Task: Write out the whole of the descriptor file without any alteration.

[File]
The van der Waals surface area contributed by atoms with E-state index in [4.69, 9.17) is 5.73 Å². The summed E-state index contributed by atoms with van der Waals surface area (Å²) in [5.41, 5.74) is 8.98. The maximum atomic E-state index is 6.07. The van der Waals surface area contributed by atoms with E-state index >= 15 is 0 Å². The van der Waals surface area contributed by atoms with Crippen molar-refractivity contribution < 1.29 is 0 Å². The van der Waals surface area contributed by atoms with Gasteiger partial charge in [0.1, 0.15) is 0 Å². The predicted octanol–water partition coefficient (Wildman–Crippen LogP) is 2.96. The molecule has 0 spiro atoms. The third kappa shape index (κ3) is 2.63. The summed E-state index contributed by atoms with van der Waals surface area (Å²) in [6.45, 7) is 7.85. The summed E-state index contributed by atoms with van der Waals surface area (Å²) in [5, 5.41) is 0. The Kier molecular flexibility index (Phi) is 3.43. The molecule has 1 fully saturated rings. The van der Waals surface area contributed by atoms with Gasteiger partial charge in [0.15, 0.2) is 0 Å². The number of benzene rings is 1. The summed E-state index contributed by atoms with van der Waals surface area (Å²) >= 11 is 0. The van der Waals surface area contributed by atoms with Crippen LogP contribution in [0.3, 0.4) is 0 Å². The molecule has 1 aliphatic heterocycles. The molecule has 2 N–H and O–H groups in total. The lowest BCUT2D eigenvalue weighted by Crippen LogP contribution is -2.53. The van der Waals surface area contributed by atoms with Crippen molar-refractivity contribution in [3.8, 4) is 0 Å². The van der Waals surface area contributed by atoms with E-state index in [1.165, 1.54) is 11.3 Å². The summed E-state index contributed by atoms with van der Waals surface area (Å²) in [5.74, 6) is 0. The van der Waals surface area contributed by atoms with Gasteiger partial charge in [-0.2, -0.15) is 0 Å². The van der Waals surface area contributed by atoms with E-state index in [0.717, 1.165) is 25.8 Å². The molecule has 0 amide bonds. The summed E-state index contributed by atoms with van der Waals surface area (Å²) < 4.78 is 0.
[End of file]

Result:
The van der Waals surface area contributed by atoms with E-state index in [4.69, 9.17) is 5.73 Å². The summed E-state index contributed by atoms with van der Waals surface area (Å²) in [5.41, 5.74) is 8.98. The maximum atomic E-state index is 6.07. The van der Waals surface area contributed by atoms with E-state index >= 15 is 0 Å². The van der Waals surface area contributed by atoms with Crippen molar-refractivity contribution < 1.29 is 0 Å². The van der Waals surface area contributed by atoms with Gasteiger partial charge in [0.1, 0.15) is 0 Å². The predicted octanol–water partition coefficient (Wildman–Crippen LogP) is 2.96. The molecule has 0 spiro atoms. The third kappa shape index (κ3) is 2.63. The summed E-state index contributed by atoms with van der Waals surface area (Å²) in [6.45, 7) is 7.85. The summed E-state index contributed by atoms with van der Waals surface area (Å²) in [5, 5.41) is 0. The Kier molecular flexibility index (Phi) is 3.43. The molecule has 1 fully saturated rings. The van der Waals surface area contributed by atoms with Gasteiger partial charge in [0.15, 0.2) is 0 Å². The number of benzene rings is 1. The summed E-state index contributed by atoms with van der Waals surface area (Å²) >= 11 is 0. The van der Waals surface area contributed by atoms with Crippen LogP contribution in [0.3, 0.4) is 0 Å². The molecule has 1 aliphatic heterocycles. The molecule has 2 N–H and O–H groups in total. The lowest BCUT2D eigenvalue weighted by Crippen LogP contribution is -2.53. The van der Waals surface area contributed by atoms with Crippen molar-refractivity contribution in [3.8, 4) is 0 Å². The van der Waals surface area contributed by atoms with E-state index in [1.165, 1.54) is 11.3 Å². The summed E-state index contributed by atoms with van der Waals surface area (Å²) in [5.74, 6) is 0. The van der Waals surface area contributed by atoms with Gasteiger partial charge in [-0.2, -0.15) is 0 Å². The van der Waals surface area contributed by atoms with E-state index in [0.717, 1.165) is 25.8 Å². The molecule has 0 amide bonds. The summed E-state index contributed by atoms with van der Waals surface area (Å²) < 4.78 is 0.